A Hip-Hop Sensation

Although the adidas Superstar was and is a shoe born from a need to improve performance on the court, its prominence in basketball alone isn’t enough to account for the shoe’s rise to fame. In fact, as new shoes like the Nike Air Force 1s made their way to the court, the Superstar eventually lost its preferred status in the world of basketball.

Thankfully, by this time, another movement was ready and eager to propel the Superstar to new heights: hip-hop.

In the 80s, hip-hop was a driving force in the fashion industry. Whatever the biggest names wore on stage, you could be sure that a style revolution would follow, especially if Run-DMC was involved.

By the mid-1980s, Run-DMC was easily the best-known hip-hop group in the United States and possibly the world. As pioneers of hip-hop and the first-ever rap group to have both gold and platinum albums, Run-DMC had an outsized influence on culture as the genre started to gain acceptance in mainstream society.

In addition to their music, Run-DMC also paved the way in one other major area of society: fashion. Most nights, the trio hit the stage clad head to toe in adidas three-stripes, with — you guessed it — Superstars on their feet.

Thankfully for the Superstar, pretty much every Run-DMC fan followed the group’s lead, sending adidas sales soaring in nearly every category.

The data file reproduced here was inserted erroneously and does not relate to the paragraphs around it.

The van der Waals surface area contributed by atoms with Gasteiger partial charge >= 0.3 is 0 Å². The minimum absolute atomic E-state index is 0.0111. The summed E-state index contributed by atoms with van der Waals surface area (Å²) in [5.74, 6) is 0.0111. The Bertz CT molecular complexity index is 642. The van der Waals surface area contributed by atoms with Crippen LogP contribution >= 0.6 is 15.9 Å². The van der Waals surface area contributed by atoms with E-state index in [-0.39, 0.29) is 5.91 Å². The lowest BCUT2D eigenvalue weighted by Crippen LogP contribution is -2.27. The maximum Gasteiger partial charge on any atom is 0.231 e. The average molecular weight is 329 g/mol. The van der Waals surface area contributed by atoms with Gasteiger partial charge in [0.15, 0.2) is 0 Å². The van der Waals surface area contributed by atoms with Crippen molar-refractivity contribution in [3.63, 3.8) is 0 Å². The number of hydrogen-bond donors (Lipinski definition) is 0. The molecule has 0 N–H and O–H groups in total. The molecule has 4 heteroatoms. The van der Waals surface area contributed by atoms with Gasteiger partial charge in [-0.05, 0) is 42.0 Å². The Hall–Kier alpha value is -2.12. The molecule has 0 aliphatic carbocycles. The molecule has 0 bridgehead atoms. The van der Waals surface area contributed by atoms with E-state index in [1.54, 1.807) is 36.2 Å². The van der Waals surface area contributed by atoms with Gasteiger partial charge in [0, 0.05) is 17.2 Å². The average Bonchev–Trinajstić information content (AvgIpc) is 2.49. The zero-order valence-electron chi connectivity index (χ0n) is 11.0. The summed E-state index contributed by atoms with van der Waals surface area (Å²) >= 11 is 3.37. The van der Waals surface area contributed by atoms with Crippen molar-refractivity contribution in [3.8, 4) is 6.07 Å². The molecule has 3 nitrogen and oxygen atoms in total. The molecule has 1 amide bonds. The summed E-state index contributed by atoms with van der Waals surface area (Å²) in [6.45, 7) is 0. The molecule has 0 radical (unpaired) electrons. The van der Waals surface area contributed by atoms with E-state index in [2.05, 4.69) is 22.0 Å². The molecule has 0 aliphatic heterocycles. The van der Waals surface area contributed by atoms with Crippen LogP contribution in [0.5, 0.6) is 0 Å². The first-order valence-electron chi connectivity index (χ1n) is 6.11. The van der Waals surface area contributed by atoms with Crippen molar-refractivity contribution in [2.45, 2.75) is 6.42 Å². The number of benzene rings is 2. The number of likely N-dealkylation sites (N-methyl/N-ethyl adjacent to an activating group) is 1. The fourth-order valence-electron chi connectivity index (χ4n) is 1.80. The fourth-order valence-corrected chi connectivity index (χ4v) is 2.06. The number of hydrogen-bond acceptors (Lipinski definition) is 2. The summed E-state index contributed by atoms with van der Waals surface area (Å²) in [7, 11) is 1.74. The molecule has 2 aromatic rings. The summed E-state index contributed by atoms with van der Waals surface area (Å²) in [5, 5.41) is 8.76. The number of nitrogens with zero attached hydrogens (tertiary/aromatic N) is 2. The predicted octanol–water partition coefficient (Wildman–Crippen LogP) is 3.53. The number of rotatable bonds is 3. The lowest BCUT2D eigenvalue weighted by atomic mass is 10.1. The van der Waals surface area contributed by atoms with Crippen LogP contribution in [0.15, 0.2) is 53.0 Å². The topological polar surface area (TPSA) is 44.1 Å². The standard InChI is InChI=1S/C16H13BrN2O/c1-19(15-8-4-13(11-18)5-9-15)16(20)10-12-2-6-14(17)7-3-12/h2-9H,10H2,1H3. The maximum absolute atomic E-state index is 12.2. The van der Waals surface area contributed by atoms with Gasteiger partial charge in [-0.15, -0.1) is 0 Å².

A Bright Future

Basketball and Run-DMC might’ve made the adidas Superstar a household name, but the company didn’t stop innovating in the 1980s. Instead, they took the Superstar to the global market, ensuring that it became a household name around the world.

Around the 1990s, the Superstar became a fan-favorite in Japan, thanks to the shoe’s collectability and the popularity of collector culture in the country. Meanwhile, in London, rave culture made the Superstar a mainstay across the pond. 

Back stateside, big names like the Beastie Boys and Madonna spread the adidas love across different genres of music. And top skaters like Carlos Kenner, Mark Gonzalez and Keith Hufnagel gave the Superstar new life in the skateboarding world.

Eventually, the Superstar’s sleek design and timeless construction helped cement it as a popular choice in nearly every aspect of pop culture, from music to sports to streetwear. 

By the turn of the century, adidas made their first-ever Superstar collaboration, partnering with Japanese fashion designer Nigo to create the Super Ape Star. A few years later, in 2005, adidas even celebrated the Superstar’s 35th anniversary with a special edition featuring 35 new colorways for collectors to choose from.

Now that we’re well into the 21st century, adidas has set its sights on creating hot new colorways on a regular basis to breathe fresh energy into the classic Superstar design. With new Superstar collaborations hitting the shelves each year, the shoe’s future looks bright, and we can’t wait to see where adidas takes it from here.